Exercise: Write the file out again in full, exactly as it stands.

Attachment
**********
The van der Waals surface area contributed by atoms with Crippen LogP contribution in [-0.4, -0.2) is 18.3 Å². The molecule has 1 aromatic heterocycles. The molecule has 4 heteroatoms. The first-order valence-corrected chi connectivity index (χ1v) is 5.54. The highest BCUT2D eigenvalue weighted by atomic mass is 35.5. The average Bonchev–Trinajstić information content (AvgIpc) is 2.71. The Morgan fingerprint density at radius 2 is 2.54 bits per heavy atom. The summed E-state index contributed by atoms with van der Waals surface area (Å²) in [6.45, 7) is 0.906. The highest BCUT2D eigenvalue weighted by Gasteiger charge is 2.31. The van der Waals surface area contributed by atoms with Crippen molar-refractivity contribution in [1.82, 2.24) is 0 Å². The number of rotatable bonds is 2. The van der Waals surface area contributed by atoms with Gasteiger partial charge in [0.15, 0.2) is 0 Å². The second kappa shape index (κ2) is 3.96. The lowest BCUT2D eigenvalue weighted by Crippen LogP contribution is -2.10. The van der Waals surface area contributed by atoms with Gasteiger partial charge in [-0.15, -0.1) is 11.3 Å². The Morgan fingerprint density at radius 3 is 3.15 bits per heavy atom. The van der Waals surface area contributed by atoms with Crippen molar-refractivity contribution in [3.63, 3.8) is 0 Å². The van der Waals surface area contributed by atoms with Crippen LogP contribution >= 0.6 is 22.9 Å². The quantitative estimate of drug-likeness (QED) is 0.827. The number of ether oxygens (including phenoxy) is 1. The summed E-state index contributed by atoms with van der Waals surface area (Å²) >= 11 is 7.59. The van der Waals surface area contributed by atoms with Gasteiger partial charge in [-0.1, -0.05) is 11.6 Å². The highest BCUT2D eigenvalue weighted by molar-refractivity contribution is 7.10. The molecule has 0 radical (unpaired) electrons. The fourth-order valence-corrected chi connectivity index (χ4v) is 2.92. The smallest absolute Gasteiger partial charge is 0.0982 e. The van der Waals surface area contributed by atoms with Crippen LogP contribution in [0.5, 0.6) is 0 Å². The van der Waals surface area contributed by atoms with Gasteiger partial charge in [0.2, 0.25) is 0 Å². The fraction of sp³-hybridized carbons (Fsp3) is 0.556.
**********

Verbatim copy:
The van der Waals surface area contributed by atoms with Crippen LogP contribution in [-0.4, -0.2) is 18.3 Å². The molecule has 1 aromatic heterocycles. The molecule has 4 heteroatoms. The first-order valence-corrected chi connectivity index (χ1v) is 5.54. The highest BCUT2D eigenvalue weighted by atomic mass is 35.5. The average Bonchev–Trinajstić information content (AvgIpc) is 2.71. The Morgan fingerprint density at radius 2 is 2.54 bits per heavy atom. The summed E-state index contributed by atoms with van der Waals surface area (Å²) in [6.45, 7) is 0.906. The highest BCUT2D eigenvalue weighted by Gasteiger charge is 2.31. The van der Waals surface area contributed by atoms with Crippen molar-refractivity contribution in [1.82, 2.24) is 0 Å². The number of rotatable bonds is 2. The van der Waals surface area contributed by atoms with Gasteiger partial charge in [0.15, 0.2) is 0 Å². The second kappa shape index (κ2) is 3.96. The lowest BCUT2D eigenvalue weighted by Crippen LogP contribution is -2.10. The van der Waals surface area contributed by atoms with Gasteiger partial charge in [-0.15, -0.1) is 11.3 Å². The Morgan fingerprint density at radius 3 is 3.15 bits per heavy atom. The van der Waals surface area contributed by atoms with Crippen molar-refractivity contribution in [3.63, 3.8) is 0 Å². The van der Waals surface area contributed by atoms with Crippen LogP contribution >= 0.6 is 22.9 Å². The quantitative estimate of drug-likeness (QED) is 0.827. The number of ether oxygens (including phenoxy) is 1. The summed E-state index contributed by atoms with van der Waals surface area (Å²) >= 11 is 7.59. The van der Waals surface area contributed by atoms with Gasteiger partial charge in [-0.1, -0.05) is 11.6 Å². The highest BCUT2D eigenvalue weighted by molar-refractivity contribution is 7.10. The molecule has 0 radical (unpaired) electrons. The fourth-order valence-corrected chi connectivity index (χ4v) is 2.92. The smallest absolute Gasteiger partial charge is 0.0982 e. The van der Waals surface area contributed by atoms with Crippen LogP contribution in [0.5, 0.6) is 0 Å². The van der Waals surface area contributed by atoms with Gasteiger partial charge in [0.2, 0.25) is 0 Å². The fraction of sp³-hybridized carbons (Fsp3) is 0.556.